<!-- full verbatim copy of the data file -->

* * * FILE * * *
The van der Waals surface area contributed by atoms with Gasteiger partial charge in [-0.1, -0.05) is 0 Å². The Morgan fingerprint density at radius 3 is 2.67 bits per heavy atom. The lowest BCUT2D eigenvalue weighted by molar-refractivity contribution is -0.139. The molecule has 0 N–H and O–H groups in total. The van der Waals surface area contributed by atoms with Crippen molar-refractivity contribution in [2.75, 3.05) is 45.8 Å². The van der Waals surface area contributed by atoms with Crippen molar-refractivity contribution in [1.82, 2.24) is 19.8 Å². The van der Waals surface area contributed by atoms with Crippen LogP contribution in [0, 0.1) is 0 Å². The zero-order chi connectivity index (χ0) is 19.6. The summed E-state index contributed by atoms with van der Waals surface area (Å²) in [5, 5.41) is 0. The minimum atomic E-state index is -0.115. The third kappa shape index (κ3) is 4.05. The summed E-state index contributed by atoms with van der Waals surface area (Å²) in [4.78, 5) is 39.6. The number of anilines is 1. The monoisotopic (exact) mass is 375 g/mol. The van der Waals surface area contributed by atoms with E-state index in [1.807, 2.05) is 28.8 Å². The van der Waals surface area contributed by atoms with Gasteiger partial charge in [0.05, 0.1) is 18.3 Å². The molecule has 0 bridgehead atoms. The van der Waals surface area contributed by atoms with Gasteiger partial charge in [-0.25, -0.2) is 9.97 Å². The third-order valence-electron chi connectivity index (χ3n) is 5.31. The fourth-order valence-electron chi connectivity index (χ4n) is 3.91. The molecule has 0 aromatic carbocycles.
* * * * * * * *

The van der Waals surface area contributed by atoms with Gasteiger partial charge in [-0.1, -0.05) is 0 Å². The Morgan fingerprint density at radius 3 is 2.67 bits per heavy atom. The lowest BCUT2D eigenvalue weighted by molar-refractivity contribution is -0.139. The molecule has 0 N–H and O–H groups in total. The van der Waals surface area contributed by atoms with Crippen molar-refractivity contribution in [2.75, 3.05) is 45.8 Å². The van der Waals surface area contributed by atoms with Crippen molar-refractivity contribution in [1.82, 2.24) is 19.8 Å². The van der Waals surface area contributed by atoms with Crippen LogP contribution in [0, 0.1) is 0 Å². The zero-order chi connectivity index (χ0) is 19.6. The summed E-state index contributed by atoms with van der Waals surface area (Å²) in [5, 5.41) is 0. The minimum atomic E-state index is -0.115. The third kappa shape index (κ3) is 4.05. The summed E-state index contributed by atoms with van der Waals surface area (Å²) in [4.78, 5) is 39.6. The number of anilines is 1. The monoisotopic (exact) mass is 375 g/mol. The van der Waals surface area contributed by atoms with E-state index in [1.807, 2.05) is 28.8 Å². The van der Waals surface area contributed by atoms with Gasteiger partial charge in [0.05, 0.1) is 18.3 Å². The molecule has 0 bridgehead atoms. The van der Waals surface area contributed by atoms with Gasteiger partial charge in [-0.25, -0.2) is 9.97 Å². The third-order valence-electron chi connectivity index (χ3n) is 5.31. The fourth-order valence-electron chi connectivity index (χ4n) is 3.91. The molecule has 0 aromatic carbocycles.